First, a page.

Social Media – More Proof of the Need to Transform Your Bank

190 million Tweets a day on average and growing exponentially, Facebook user groups like Bank of America Sucks,  and an untold number of blogs dedicated to destroying their brands and still Banks are hesitant to fully engage in Social Media. One example of the power of social media over banks is the 2007 boycott of HSBC student fees. After a successful Facebook campaign HSBC backed down from an increase in fees and reimbursed those that had been affected.

Risk and privacy regulations are the normal crutches that a bank leans on to explain their aversion to engaging with customers via social media. The aversion to taking on any initiative that looks remotely risky is, in my opinion, the Achilles’ Heel of the banking industry. Banks were founded on the management of risk (merchant banks insured ships and cargo, wrote letters of credit and guarantee to reduce the risk of trade and eliminating the need to carry cash or gold). At some point the MANAGEMENT of risk gave birth to a banking bureaucracy that is intent on AVOIDING risk and that aversion to risk has permeated all levels of a bank.

The use of social media, or absence of it, is proof of the lack of innovation and forward thinking in banking today. The inability of banks to get beyond risk aversion and tackle current issues with new tools and technics significantly impacts a banks ability to transform. Social Media is just another channel that banks are not leveraging to its full potential. Transformations are risky. Be it core banking, leveraging social media, or developing new revenue streams, those that will transform successfully will move beyond thinking about reasons why they can’t and do something innovative. This requires a cultural shift with a transformation of enterprise proportion.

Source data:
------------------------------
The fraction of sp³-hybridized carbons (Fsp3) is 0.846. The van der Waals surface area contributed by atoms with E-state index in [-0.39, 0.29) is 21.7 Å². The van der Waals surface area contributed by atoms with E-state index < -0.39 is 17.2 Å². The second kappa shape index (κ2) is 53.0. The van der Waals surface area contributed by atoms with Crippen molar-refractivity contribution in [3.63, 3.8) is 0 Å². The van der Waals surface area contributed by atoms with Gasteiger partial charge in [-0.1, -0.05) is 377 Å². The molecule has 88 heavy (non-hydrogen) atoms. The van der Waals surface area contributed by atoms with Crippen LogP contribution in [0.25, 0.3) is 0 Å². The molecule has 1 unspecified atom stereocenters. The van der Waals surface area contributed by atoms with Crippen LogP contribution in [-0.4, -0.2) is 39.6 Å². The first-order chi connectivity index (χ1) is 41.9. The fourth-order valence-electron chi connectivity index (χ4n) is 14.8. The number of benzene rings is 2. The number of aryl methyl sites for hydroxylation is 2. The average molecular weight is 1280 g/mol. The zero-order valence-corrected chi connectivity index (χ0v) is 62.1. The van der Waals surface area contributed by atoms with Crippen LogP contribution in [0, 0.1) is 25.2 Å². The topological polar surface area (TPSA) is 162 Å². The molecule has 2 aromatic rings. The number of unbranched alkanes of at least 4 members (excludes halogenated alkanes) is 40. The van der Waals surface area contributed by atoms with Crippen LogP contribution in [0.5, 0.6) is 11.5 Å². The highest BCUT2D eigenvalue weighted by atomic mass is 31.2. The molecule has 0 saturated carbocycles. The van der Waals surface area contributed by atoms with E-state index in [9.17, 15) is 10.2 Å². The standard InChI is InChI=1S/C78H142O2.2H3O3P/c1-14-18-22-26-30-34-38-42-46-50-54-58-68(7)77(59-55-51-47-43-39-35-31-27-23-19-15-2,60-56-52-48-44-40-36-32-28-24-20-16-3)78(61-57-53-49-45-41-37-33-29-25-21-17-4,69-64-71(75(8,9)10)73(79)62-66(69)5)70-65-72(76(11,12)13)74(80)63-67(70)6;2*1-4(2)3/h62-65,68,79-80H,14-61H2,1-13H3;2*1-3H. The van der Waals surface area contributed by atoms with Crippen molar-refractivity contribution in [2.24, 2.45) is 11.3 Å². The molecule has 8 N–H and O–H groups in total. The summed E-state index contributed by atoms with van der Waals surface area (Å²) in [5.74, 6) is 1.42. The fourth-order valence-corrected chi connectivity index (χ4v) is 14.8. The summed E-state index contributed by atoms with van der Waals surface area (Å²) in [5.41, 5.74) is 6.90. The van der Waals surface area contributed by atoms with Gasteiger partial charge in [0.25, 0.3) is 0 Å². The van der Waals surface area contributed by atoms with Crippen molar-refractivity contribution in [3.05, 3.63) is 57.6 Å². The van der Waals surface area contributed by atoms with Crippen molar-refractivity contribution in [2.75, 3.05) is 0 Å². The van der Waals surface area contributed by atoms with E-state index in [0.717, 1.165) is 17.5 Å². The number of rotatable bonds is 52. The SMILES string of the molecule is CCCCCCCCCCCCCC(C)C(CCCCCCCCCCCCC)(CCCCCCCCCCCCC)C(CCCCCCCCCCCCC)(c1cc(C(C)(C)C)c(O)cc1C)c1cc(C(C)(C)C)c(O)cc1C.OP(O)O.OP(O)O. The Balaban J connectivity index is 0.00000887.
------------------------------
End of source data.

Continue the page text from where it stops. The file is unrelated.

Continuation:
2 Responses to Social Media – More Proof of the Need to Transform Your Bank

  1. Very good points, George. With a strong platform every new channel and technology becomes a potential new delivery platform; without that foundation they are challenges that can introduce fragmentation and a disconnected customer experience.

    I think many banks are viewing social media through a marketing lens only and this will evolve as social media evolves.

    Kris

  2. Great post and always like to see my page referenced. I think this bank is starting to catch on that this can be a real problem for them. i know people have been contacted by bofa regarding posts made on my Facebook page so they are definitely taking notice. the really great thing about social media is the fact that people who have all been negativity effected by this bank can share stories and experiences and a lot of the time can help each other with advice on how to deal with the bank or what better banking options are out there.

    I just wanted to say thanks for the plug and BOFA SUX!! :-)

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